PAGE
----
They all pay considerable lip service to Lakoff & Johnson's seminal 1980 work Metaphors We Live By, taking as gospel the notion that metaphor is defined as a mapping from one conceptual domain to another. But their examples are all of a limited type. Here are three representative examples from the papers I've been reading:
- Achilles was a lion. (Babarczy et al.)
- The sky is sad. (Tang et al.)
- I attacked his arguments (Baumer)
Here is my Ling 101 version of this methodology: If I understand correctly (and I may not), for Tang et al.'s example "The sky is sad", we would have a concept like THE ENVIRONMENT IS HUMAN. We would have a list of words typically associated with the environment (e.g., "sky") and a list of words typically associated with being human (for example "sad"). A computer could then recognize the following:
- The subject (the sky) is associated with the environment.
- The predicate (sad) is associated with humans.
- This subject (the sky) is not typical for this predicate (sad).
- This sentence is incoherent on first analysis.
- The concept THE ENVIRONMENT IS HUMAN links these non-typical phrases coherently.
- This sentence is only coherent using conceptual mapping, therefore it is probably metaphorical.
At first blush, I'm impressed with the simplicity and elegance of this solution. However, it seems to me that much metaphorical language is not local like this (local here = within a single sentence). For example, imagine a situation in a biology class where two students, Alger and Miriam, were originally going to be partners for a lab assignment. Then they got into an argument. A third student, Annette, asks Miriam:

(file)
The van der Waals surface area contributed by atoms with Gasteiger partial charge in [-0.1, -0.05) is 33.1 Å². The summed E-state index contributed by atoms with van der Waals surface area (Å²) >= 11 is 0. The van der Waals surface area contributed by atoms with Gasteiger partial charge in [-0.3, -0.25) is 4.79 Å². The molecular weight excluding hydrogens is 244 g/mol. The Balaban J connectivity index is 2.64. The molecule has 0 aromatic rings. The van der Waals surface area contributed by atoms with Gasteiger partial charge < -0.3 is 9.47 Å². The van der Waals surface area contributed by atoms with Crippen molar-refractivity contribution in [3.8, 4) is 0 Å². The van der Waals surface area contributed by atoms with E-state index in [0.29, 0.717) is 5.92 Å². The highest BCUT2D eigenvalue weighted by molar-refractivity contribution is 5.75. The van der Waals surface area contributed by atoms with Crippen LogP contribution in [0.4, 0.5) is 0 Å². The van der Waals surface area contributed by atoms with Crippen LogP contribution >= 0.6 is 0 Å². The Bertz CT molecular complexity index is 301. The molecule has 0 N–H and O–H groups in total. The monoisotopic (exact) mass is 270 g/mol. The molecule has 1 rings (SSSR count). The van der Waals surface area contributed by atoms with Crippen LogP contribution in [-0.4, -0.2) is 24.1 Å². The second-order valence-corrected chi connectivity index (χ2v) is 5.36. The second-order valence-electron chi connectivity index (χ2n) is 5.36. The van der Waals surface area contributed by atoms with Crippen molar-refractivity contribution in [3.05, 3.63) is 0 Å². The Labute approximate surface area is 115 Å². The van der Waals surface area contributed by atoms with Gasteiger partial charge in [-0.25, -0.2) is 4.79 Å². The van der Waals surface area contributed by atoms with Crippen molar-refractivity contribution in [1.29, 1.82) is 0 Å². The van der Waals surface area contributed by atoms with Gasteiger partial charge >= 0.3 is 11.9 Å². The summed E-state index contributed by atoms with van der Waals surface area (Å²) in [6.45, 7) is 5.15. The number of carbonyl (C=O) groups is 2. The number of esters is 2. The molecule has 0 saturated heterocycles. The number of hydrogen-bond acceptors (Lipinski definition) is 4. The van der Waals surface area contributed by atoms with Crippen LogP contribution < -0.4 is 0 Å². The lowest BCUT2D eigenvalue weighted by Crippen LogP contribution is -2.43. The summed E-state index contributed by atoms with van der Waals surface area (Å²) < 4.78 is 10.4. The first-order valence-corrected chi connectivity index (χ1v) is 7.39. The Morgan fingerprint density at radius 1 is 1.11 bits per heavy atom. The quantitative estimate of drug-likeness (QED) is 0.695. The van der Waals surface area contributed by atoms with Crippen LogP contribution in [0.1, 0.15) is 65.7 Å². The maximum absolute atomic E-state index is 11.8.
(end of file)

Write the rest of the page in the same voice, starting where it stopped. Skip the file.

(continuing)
- Annette: Are you still going to be lab partners with Alger?
- Miriam: No. That ship has sailed.
Xuri Tang, Weiguang Qu, Xiaohe Chen, & Shiwen Yu (2010). Automatic Metaphor Recognition Based on Semantic Relation Patterns International Conference on Asian Language Processing
The Automatic Identification of Conceptual Metaphors in Hungarian Texts: A
Corpus-Based Analysis. Anna Babarczy, Ildikó Bencze M.1, István Fekete1, Eszter Simon1
Computational Metaphor Identification to Foster Critical Thinking and Creativity. ERIC BAUMER (dissertation). 2009.